Three House lawmakers last week introduced legislation to block the Environmental Protection Agency (EPA) from regulating greenhouse gas (GHG) emissions under the authority of the Clean Air Act (CAA) and to strengthen the U.S. renewable fuels industry.
The legislation was unveiled on Tuesday by cosponsors Rep. Ike Skelton (D-MO), Agriculture Committee Chairman Collin C. Peterson (D-MN) and Rep. Jo Ann Emerson (R-MO).
"Simply put, we cannot tolerate turning over the regulation of greenhouse gas emissions to unelected bureaucrats at [the] EPA. America's energy and environmental policies should be set by Congress," Skelton said.
"I have no confidence that [the] EPA can regulate greenhouse gases under the Clean Air Act without severe harm to all taxpayers," said Peterson. "I'm proud to help sponsor this bill because if Congress doesn't do something soon, the EPA is going to cram these regulations through all on their own."
The legislation would amend the CAA to make clear that it does not allow for regulation of GHG emissions as it relates to global climate change, would amend the 2007 energy bill to block the EPA from considering GHG emissions from international "indirect" land-use changes when implementing the renewable fuel standard, and would broaden the definition of renewable biomass.
On the Senate side, Sen. Lisa Murkowski (R-AK) last month took the rare step of introducing a "disapproval resolution" to block the EPA's efforts to regulate GHG emissions under the CAA (see NGI, Jan. 25).
The bipartisan resolution was backed by three Democrats -- Sens. Blanche Lincoln of Arkansas, Ben Nelson of Nebraska and Mary Landrieu of Louisiana -- and by 35 Republicans, according to Murkowski. The resolution of disapproval is a rarely used instrument by Congress. It has been attempted only twice in the past -- once successfully. EPA regulation of GHG emissions could effectively be negated if Murkowski's disapproval resolution is ratified. Murkowski stepped up her efforts in late December to combat the EPA's endangerment finding, which held that carbon dioxide and GHG emissions pose a danger to the public's health and welfare.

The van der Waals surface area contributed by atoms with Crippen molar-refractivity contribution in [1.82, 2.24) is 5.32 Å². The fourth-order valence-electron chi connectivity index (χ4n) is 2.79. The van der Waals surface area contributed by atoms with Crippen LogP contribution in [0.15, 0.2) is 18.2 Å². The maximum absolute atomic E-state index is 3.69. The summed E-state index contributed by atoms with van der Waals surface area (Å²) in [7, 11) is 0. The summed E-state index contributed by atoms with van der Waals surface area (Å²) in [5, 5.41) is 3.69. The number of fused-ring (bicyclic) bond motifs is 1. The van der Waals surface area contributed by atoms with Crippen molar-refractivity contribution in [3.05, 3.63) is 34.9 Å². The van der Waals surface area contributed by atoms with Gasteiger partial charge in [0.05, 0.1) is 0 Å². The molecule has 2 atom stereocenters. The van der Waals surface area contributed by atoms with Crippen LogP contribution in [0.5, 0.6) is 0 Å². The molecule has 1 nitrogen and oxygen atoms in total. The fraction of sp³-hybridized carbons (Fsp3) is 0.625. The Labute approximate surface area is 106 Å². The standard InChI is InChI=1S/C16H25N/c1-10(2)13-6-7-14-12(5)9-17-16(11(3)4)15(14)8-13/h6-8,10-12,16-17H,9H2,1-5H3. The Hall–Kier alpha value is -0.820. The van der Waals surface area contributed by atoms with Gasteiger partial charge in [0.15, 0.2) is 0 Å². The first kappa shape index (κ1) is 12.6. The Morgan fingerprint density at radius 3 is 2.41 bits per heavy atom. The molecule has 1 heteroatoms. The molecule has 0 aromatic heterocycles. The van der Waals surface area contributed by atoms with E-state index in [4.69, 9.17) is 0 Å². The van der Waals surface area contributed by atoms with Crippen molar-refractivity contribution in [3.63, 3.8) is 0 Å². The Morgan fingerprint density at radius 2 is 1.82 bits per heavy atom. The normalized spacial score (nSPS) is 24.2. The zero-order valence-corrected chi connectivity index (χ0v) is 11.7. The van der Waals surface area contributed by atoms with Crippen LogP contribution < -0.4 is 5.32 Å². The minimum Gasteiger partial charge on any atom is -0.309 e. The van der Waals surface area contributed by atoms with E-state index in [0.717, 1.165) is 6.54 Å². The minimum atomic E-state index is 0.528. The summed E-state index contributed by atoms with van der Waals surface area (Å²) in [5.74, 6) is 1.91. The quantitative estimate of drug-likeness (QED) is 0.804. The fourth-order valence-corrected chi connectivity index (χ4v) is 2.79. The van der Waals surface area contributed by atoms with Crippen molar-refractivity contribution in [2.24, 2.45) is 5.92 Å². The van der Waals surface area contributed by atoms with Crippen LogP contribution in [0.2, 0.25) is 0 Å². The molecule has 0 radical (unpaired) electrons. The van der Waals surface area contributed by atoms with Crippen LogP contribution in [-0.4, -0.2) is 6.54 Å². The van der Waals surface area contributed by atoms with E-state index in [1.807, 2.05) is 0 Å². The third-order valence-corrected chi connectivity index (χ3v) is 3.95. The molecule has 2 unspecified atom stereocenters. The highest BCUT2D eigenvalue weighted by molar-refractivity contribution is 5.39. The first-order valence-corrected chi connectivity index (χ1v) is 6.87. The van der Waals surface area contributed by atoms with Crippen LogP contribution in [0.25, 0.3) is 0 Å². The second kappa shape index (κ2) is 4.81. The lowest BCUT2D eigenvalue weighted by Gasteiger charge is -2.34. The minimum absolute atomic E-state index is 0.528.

Murkowski can bring the "disapproval resolution" up at any time on the Senate floor for a vote, but she plans to wait for Republican Sen.-elect Scott Brown of Massachusetts to be seated before doing so, said spokesman Robert Dillon. Brown was scheduled to be sworn in last Thursday. The resolution would only require 51 votes to pass the Senate, but it is much less likely to receive a favorable vote in the House, where leaders are strong supporters of GHG regulations.
Intelligence Press Inc. All rights reserved. The preceding news report
may not be republished or redistributed, in whole or in part, in any
form, without prior written consent of Intelligence Press, Inc.